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Poisonous Plants: Identifying and Treating Poison Ivy, Oak and Sumac

Poisonous Plants: Identifying and Treating Poison Ivy, Oak and Sumac

Jun 21, 2023

With many of us heading outdoors to go camping and hiking this summer, whether in South Jersey or another location, there are some hazards you need to know about: poison oak, poison ivy and poison sumac. Understanding how poisonous plants affect your skin helps you know what to do if you develop symptoms. 

What are poisonous plants?

“Poison ivy, oak and sumac are common poisonous plants that cause an itchy rash on the skin,” said Jay Malickel, D.O., physician at Inspira Medical Group Primary Care Upper Deerfield. “The rash is an allergic reaction to urushiol, an oily sap produced by these plants.” You can develop a rash if your skin touches one of these poisonous plants or another object contaminated with urushiol.  

Recognizing poisonous plants

Poisonous plants have distinct features that help identify them: 

  • Poison ivy has leaves that are tear-shaped and usually come in groups of three. It grows as a shrub or a vine near beaches, lakefronts and rivers.
  • poison ivy plant
  • Poison oak has leaves with rounded tips that come in clusters of three or more on a shrub or a vine. It grows along the west coast and in the southeastern United States.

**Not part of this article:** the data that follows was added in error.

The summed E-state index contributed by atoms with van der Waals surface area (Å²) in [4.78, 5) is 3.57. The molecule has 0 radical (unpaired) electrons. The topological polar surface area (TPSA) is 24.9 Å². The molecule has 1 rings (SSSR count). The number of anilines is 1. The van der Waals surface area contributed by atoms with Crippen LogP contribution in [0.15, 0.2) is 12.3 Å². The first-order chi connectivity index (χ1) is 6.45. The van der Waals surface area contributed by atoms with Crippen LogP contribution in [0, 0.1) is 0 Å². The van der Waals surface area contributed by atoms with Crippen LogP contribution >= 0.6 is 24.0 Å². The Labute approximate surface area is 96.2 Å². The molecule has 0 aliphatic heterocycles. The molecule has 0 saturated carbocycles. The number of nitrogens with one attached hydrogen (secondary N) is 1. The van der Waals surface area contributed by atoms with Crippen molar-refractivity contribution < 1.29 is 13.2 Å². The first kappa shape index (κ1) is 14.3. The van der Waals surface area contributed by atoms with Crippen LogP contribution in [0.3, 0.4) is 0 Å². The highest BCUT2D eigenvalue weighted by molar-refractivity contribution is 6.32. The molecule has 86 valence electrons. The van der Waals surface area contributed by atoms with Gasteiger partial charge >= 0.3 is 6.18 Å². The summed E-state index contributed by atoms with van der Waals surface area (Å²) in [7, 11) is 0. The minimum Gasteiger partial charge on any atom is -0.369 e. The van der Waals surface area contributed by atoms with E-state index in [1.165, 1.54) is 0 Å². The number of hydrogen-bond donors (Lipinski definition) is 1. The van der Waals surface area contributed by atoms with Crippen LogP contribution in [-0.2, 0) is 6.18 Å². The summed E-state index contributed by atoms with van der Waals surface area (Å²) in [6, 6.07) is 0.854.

• poison oak plant
  • Poison sumac has leaves with pointed tips and smooth surfaces. It grows as a tall shrub with clusters of greenish-white berries and thrives in wet, swampy or wooded areas in the southern United States.
  • poison sumac plant

Symptoms of poisonous plant contact

The most common symptom of urushiol exposure is contact dermatitis, characterized by itchy bumps and blisters. “Almost everyone is allergic to urushiol,” said Dr. Malickel. “A rash can develop within a few hours and up to a few days after initial exposure.” 

Rashes caused by poisonous plants aren’t contagious. However, you can unknowingly spread plant residue containing urushiol to someone else if it’s on your body or clothing. Urushiol can also spread through outdoor items like camping gear or gardening tools. 

Treatment and prevention

“If you think you’ve been in contact with a poisonous plant, clean the exposed areas with soap and water immediately,” said Dr. Malickel. “Wash all exposed clothes, shoes and other objects to minimize the possibility of reinfection.” You can also apply isopropyl (rubbing) alcohol to contaminated areas to help strip away the urushiol. 

If a rash develops, you can alleviate it by taking the following steps: 

  • Apply calamine lotion to the affected area 
  • Take an oatmeal bath to soothe your skin
  • Use hydrocortisone cream on your rash 
  • Take an oral antihistamine, especially if the itching persists and interferes with your sleep 

Most of the time, rashes caused by poisonous plants can be treated at home and go away within a week or two. However, severe cases require medical attention. Seek treatment if you experience any of the following symptoms: 

  • A rash covering more than 25 percent of your body
  • A rash on the eyes, mouth, nose or genitals 
  • A fever or other indicators of infection
  • Signs of a severe reaction, including hives, swelling and breathing difficulties  

Inspira Health is a high reliability organization (HRO), which means safety is the top priority for patients and staff. To make an appointment, call 1-800-INSPIRA.

Topics: Primary Care